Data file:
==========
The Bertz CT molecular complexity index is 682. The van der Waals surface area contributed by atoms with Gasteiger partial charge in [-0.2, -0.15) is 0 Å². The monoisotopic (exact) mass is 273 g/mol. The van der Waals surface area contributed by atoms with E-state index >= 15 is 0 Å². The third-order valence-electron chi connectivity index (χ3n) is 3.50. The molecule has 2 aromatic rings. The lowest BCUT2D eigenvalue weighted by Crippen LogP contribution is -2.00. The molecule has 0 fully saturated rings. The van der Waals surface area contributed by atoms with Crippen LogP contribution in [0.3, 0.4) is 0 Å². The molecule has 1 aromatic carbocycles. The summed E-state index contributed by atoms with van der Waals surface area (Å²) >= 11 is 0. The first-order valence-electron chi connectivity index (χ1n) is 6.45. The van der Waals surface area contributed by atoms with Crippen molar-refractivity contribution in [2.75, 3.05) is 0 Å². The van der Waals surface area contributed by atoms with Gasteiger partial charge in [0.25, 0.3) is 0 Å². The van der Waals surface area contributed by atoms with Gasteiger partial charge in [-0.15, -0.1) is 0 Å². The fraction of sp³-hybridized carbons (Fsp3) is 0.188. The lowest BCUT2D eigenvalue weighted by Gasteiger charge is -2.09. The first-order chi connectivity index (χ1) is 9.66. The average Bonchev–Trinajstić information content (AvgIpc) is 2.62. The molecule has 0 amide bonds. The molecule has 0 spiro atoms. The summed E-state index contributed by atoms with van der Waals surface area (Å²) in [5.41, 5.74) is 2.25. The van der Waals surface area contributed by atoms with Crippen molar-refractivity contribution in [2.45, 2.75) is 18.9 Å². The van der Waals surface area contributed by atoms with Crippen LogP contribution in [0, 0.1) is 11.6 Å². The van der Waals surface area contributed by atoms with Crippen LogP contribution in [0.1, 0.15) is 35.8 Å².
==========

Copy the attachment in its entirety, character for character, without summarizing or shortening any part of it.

The Bertz CT molecular complexity index is 682. The van der Waals surface area contributed by atoms with Gasteiger partial charge in [-0.2, -0.15) is 0 Å². The monoisotopic (exact) mass is 273 g/mol. The van der Waals surface area contributed by atoms with E-state index >= 15 is 0 Å². The third-order valence-electron chi connectivity index (χ3n) is 3.50. The molecule has 2 aromatic rings. The lowest BCUT2D eigenvalue weighted by Crippen LogP contribution is -2.00. The molecule has 0 fully saturated rings. The van der Waals surface area contributed by atoms with Crippen LogP contribution in [0.3, 0.4) is 0 Å². The molecule has 1 aromatic carbocycles. The summed E-state index contributed by atoms with van der Waals surface area (Å²) >= 11 is 0. The first-order valence-electron chi connectivity index (χ1n) is 6.45. The van der Waals surface area contributed by atoms with Crippen molar-refractivity contribution in [2.75, 3.05) is 0 Å². The van der Waals surface area contributed by atoms with Gasteiger partial charge in [0.25, 0.3) is 0 Å². The van der Waals surface area contributed by atoms with Gasteiger partial charge in [-0.15, -0.1) is 0 Å². The fraction of sp³-hybridized carbons (Fsp3) is 0.188. The lowest BCUT2D eigenvalue weighted by Gasteiger charge is -2.09. The first-order chi connectivity index (χ1) is 9.66. The average Bonchev–Trinajstić information content (AvgIpc) is 2.62. The molecule has 0 amide bonds. The molecule has 0 spiro atoms. The summed E-state index contributed by atoms with van der Waals surface area (Å²) in [5.41, 5.74) is 2.25. The van der Waals surface area contributed by atoms with Crippen molar-refractivity contribution in [2.45, 2.75) is 18.9 Å². The van der Waals surface area contributed by atoms with Crippen LogP contribution in [0, 0.1) is 11.6 Å². The van der Waals surface area contributed by atoms with Crippen LogP contribution in [0.1, 0.15) is 35.8 Å².